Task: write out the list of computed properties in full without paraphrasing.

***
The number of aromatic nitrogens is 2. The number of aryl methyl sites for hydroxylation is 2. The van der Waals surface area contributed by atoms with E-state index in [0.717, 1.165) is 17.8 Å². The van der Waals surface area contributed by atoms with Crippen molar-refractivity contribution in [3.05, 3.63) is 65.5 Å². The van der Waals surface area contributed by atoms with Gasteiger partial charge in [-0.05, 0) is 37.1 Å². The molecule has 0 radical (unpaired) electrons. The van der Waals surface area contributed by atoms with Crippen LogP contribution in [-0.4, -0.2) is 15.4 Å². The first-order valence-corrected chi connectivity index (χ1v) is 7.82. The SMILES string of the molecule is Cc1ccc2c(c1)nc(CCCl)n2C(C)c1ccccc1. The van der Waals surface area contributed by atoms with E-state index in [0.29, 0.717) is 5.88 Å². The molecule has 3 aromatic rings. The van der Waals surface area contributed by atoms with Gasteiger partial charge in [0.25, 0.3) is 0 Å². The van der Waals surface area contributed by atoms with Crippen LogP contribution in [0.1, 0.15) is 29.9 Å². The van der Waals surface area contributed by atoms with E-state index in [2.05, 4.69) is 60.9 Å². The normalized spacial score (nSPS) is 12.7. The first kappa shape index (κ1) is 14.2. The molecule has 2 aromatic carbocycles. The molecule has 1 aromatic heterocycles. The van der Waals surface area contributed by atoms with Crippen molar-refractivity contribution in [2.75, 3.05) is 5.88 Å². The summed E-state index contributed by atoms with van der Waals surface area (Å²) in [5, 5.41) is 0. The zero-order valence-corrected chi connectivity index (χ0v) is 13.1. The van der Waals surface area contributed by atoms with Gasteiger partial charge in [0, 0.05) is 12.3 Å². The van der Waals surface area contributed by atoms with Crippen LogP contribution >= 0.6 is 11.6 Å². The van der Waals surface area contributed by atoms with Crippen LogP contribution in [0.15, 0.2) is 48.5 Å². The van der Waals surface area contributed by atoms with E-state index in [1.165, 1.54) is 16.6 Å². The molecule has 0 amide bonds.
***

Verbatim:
The number of aromatic nitrogens is 2. The number of aryl methyl sites for hydroxylation is 2. The van der Waals surface area contributed by atoms with E-state index in [0.717, 1.165) is 17.8 Å². The van der Waals surface area contributed by atoms with Crippen molar-refractivity contribution in [3.05, 3.63) is 65.5 Å². The van der Waals surface area contributed by atoms with Gasteiger partial charge in [-0.05, 0) is 37.1 Å². The molecule has 0 radical (unpaired) electrons. The van der Waals surface area contributed by atoms with Crippen LogP contribution in [-0.4, -0.2) is 15.4 Å². The first-order valence-corrected chi connectivity index (χ1v) is 7.82. The SMILES string of the molecule is Cc1ccc2c(c1)nc(CCCl)n2C(C)c1ccccc1. The van der Waals surface area contributed by atoms with E-state index in [0.29, 0.717) is 5.88 Å². The molecule has 3 aromatic rings. The van der Waals surface area contributed by atoms with Gasteiger partial charge in [0.25, 0.3) is 0 Å². The van der Waals surface area contributed by atoms with Crippen LogP contribution in [0.1, 0.15) is 29.9 Å². The van der Waals surface area contributed by atoms with E-state index in [2.05, 4.69) is 60.9 Å². The normalized spacial score (nSPS) is 12.7. The first kappa shape index (κ1) is 14.2. The molecule has 2 aromatic carbocycles. The molecule has 1 aromatic heterocycles. The van der Waals surface area contributed by atoms with Crippen molar-refractivity contribution in [2.75, 3.05) is 5.88 Å². The summed E-state index contributed by atoms with van der Waals surface area (Å²) in [5, 5.41) is 0. The zero-order valence-corrected chi connectivity index (χ0v) is 13.1. The van der Waals surface area contributed by atoms with Gasteiger partial charge in [0, 0.05) is 12.3 Å². The van der Waals surface area contributed by atoms with Crippen LogP contribution >= 0.6 is 11.6 Å². The van der Waals surface area contributed by atoms with Crippen LogP contribution in [0.15, 0.2) is 48.5 Å². The van der Waals surface area contributed by atoms with E-state index in [1.165, 1.54) is 16.6 Å². The molecule has 0 amide bonds.